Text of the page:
PlanPhilly

A Philly first: University City gets a parklet

    • A look at West Philadelphia's parklet. (Photos courtesy of Bridget Keegan Barber.)
      A look at West Philadelphia's parklet. (Photos courtesy of Bridget Keegan Barber.)
    • A Philly first: University City gets a parklet
      A Philly first: University City gets a parklet
    • A Philly first: University City gets a parklet
      A Philly first: University City gets a parklet
    • The planters are being watered by a neighbor. The tables and chairs are being cleasned by the neighboring Green Line Cafe.
      The planters are being watered by a neighbor. The tables and chairs are being cleasned by the neighboring Green Line Cafe.
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You’ve heard of parks on piers, like the one at Race Street. And you’ve heard of pocket parks, like the one on Chestnut Street near 16th.

Now, meet the parklet, the city’s latest idea to create more green space.

The first one was unveiled Thursday afternoon in West Philadelphia on 43rd Street, across the street from Clark Park.

Essentially, it’s a raised platform on the street — two car spaces wide — with tables, chairs and a few planters. And at only $10,000 a pop, paid for by the William Penn Foundation, it’s comparatively cheap.

Prema Gupta, director of planning and economic development at the University City District, which built the parklet, said in an interview that it addresses a “larger unmet demand for pedestrian amenities” in the city.

And the space across from Clark Park, adjacent to the Green Line Coffee Shop, “is a great node of pedestrian activity already.”

She first encountered parklets on a visit to San Francisco in June — she got a bus pass and roamed the city looking for them — and ended up wanting to export the concept to Philadelphia.

She got a grant from William Penn to build three parklets — the other two should be deployed soon — and got permission from the city to close the necessary parking spaces.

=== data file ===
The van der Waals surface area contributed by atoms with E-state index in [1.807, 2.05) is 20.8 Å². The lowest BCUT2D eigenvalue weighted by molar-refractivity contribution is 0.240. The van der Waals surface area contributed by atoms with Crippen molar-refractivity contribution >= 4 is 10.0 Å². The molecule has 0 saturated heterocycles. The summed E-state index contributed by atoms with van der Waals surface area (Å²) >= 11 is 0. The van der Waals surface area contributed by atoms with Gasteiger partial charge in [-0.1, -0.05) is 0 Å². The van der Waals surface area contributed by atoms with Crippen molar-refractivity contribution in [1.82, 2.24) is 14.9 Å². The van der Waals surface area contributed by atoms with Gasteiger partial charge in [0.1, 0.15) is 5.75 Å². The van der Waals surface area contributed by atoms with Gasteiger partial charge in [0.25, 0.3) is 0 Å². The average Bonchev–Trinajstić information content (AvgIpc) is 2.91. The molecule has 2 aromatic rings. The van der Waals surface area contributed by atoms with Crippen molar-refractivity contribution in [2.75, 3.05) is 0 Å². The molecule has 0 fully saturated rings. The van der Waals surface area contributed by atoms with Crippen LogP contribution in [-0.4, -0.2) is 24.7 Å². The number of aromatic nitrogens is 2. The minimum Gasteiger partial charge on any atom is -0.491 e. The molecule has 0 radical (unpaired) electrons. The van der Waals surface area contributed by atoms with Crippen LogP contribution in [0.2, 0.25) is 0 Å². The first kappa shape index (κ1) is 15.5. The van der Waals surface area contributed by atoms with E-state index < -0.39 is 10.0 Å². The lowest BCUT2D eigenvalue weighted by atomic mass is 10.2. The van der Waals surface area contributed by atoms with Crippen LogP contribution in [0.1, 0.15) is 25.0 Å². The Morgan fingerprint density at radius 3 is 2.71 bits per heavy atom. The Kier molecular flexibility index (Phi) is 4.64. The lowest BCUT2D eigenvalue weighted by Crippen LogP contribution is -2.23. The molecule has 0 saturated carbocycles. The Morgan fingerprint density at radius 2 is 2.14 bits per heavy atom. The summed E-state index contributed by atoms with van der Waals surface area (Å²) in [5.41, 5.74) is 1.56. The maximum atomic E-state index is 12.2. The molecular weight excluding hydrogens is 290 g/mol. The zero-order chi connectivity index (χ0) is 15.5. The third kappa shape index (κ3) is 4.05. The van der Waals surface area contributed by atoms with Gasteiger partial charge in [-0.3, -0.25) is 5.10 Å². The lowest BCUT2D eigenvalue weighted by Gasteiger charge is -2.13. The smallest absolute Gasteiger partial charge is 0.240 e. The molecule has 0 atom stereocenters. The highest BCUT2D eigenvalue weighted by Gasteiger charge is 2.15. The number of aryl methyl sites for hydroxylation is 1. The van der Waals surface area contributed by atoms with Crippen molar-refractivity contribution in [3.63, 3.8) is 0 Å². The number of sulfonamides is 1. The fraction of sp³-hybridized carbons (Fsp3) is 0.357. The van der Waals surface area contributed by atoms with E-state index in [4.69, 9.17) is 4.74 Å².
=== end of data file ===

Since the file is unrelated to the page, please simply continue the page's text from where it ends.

“We want to help foster community-supported innovation,” said Andrew Stober, chief of staff of the Mayor’s Office of Transportation and Utilities.

His boss, deputy mayor Rina Cutler, said the parklet functions as a “front porch.”

And Matt Bergheiser, UCD’s executive director, said that the parklet was a good demonstration of “the primacy of the pedestrian experience throughout University City.”

A neighbor will be watering the planters, and the Green Line has offered to sweep the platform and take in the table and chairs at night.

Stober and Gupta both said that they hoped that, if this parklet proves successful, it could be replicated throughout the city. Gupta, for instance, said Germantown Avenue along Mount Airy, where she lives, would be a perfect location.

Along those lines, the parklet’s railing copies the one used at the Race Street Pier, and the table and chairs are similar to the ones across the street at the newly renovated Clark Park — a step, Gupta said, toward establishing a common design vocabulary for Philadelphia public spaces.

The parklet will be taken down by the end of October, but if it proves successful it should be back next year.


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